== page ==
Bears use many different kinds of habitats within their home ranges. While they may use mature hardwood forests for hard mast and den trees, bears also benefit from cutover areas that provide escape cover and soft mast food sources. Studies have shown that bears favor areas with the least amount of disturbance from humans, yet another testament to their shy nature.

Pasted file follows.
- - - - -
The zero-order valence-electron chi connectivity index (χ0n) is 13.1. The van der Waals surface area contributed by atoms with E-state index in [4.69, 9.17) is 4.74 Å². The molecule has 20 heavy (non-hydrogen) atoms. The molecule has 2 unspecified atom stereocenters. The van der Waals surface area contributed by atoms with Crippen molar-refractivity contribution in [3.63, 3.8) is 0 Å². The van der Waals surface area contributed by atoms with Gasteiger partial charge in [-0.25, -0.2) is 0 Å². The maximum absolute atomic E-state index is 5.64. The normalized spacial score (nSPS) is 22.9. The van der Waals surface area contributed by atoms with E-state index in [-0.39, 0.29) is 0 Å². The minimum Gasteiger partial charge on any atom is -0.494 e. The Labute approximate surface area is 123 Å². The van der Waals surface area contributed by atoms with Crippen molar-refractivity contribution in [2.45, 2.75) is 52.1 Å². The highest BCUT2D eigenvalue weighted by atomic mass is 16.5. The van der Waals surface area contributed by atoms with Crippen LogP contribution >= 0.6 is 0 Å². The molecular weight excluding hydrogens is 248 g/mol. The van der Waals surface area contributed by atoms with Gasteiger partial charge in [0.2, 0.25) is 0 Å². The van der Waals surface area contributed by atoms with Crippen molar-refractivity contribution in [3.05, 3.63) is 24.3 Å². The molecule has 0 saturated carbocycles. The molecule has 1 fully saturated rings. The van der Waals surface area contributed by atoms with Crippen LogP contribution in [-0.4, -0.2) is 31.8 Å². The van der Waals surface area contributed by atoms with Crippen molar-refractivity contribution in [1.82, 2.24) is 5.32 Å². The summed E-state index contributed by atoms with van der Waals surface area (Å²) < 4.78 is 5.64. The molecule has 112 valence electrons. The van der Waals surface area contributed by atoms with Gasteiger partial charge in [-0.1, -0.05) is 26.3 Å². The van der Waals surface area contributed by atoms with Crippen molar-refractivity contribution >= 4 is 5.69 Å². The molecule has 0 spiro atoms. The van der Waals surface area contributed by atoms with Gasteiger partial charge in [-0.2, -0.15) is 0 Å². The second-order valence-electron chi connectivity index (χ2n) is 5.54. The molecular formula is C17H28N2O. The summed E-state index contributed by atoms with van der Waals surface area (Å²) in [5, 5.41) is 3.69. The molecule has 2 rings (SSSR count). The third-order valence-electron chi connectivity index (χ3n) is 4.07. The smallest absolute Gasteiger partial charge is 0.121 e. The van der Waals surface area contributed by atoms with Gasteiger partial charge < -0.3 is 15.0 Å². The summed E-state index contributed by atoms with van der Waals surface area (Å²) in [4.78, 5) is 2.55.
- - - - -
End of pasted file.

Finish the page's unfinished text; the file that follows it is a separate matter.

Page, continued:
One of the leading factors in the decline of Mississippi black bears since the turn of the century is habitat destruction and fragmentation. The once majestic bottomland hardwood forests of the Mississippi Alluvial Valley (MAV) have been reduced to scattered and isolated remnants of their former glory. Many of the vast swamps and lowland areas, which served as safe havens for thousands of bears throughout Mississippi, have been drained and cleared so that the fertile black soils can be used for agriculture. By 1980, more than 80 percent of the bottomland hardwood forests of the MAV had disappeared. However, over the last few decades, habitats for bears, as well as countless other species of wildlife, have been on the mend, especially in the Delta region of the state. Through government programs such as the former Wetland Reserve Program (WRP) (Currently the Wetland Reserve Easement, WRE) and the Conservation Reserve Program (CRP), thousands of acres of marginal farmlands have been planted in bottomland hardwood species of trees. these These replanted areas not only provide increased habitat for bears, but also serve as corridors linking isolated patches of hardwood forests found on public and private lands throughout the Delta.